Obama's immigration order stalls. For 5 million immigrants, now what?

Fri, May 29th 2015 03:00 pm
Catholic News Agency  [ View Original Article ]

WASHINGTON, DC (CNA/EWTN News) - As the Obama administration's massive immigration order met a roadblock in federal court, Catholic immigration advocates are unhappy but are helping undocumented immigrants any way they can.

"Obviously, we're extremely disappointed," Jeanne Atkinson of the Catholic Legal Immigration Network told CNA in response.

CLINIC was founded by the U.S. Conference of Catholic Bishops, and serves dioceses throughout the country in a legal capacity on immigration. It advocates for policies like legal status for undocumented immigrants and family reunification.

"Every day" that the program's implementation is delayed "makes a difference" for parents, children, and siblings of lawful residents, she added, "many of who have been here for many, many years."

On May 26, the U.S. Fifth Circuit Court of Appeals refused to stay an injunction against President Obama's massive executive action from November, the Deferred Action for Parents of Americans program. It would have delayed deportation for up to five million undocumented immigrants in the U.S.

An expansion of the president's previous executive action on immigration, the Deferred Action for Childhood Arrivals, DAPA would have law enforcement effectively delay by three years the deportation of undocumented immigrants who met certain conditions.

Among the primary conditions for DAPA eligibility were parents who entered the U.S. illegally but had children who were born in the U.S. who were also citizens or lawful permanent residents. In addition, the parents had to have resided in the U.S. for at least five years, passed a criminal background check, and agreed to pay taxes.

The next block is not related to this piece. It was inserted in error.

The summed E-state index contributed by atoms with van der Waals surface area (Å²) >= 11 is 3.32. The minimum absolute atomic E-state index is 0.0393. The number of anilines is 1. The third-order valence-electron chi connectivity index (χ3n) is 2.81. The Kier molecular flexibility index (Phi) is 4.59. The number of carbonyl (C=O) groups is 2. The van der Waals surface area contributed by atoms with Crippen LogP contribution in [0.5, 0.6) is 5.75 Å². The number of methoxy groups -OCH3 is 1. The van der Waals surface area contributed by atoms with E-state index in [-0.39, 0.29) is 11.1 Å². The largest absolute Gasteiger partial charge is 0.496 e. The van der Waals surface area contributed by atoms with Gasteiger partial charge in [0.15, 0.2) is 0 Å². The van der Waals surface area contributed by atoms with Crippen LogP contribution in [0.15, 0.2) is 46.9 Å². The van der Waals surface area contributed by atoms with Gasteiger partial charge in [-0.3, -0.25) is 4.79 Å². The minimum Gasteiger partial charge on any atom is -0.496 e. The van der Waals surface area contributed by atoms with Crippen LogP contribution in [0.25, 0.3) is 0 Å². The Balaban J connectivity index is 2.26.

Twenty-six states had asked the courts for injunctive relief against having to roll out the program. In February, a district court judge in Brownsville, Tex. granted the state an injunction from implementing DAPA, ruling that the state made a sufficient case that the administration may have violated the Administrative Procedure Act.

The Obama administration then asked the U.S. Fifth Circuit Court of Appeals for a stay on the injunction, but were denied.

Although the federal court decision was a blow to the president's immigration policy, the impact might only be temporary felt with the merits of the case still to be decided.

The administration's official memorandum had established priorities for deportation of the undocumented, the highest including felons, terror suspects or terrorists, "criminal street gang" members, and those apprehended at the border or at ports.

The next highest priority for deportation were the undocumented convicted of three or more misdemeanors or a "significant misdemeanor" like selling drugs, driving under the influence, sexual assault, or burglary. The memorandum made it clear that the lower priority undocumented not be sought after for deportation while higher priority cases existed.

Although unhappy with the delay of the program, CLINIC is still working to help educate undocumented immigrants that the program was only a partial fix and there may be other means for them to "protect yourself from being taken advantage of."

"We're trying to make sure what the immigrant community understands what this means," Atkinson said.

Although legal precedent for the president's executive action probably exists, immigration reform ultimately must be bipartisan and not a unilateral action, argued Alfonso Aguilar, head of the Latino Partnership at the American Principles Project.

The president took a "risk" with the program because "nothing like this has ever been done before," Aguilar said. Because it has been challenged "effectively" in federal court and opposed by so many states, the executive action has made passing comprehensive immigration reform harder than before.

"I understand the frustration," he said of President Obama's criticism of the inaction of Congress on the issue, but "I think he could have waited," Aguilar said. He thinks political capital does exist for Congress to pass immigration bills, but Republicans want it done "piecemeal" and not through a massive comprehensive bill.

Related Articles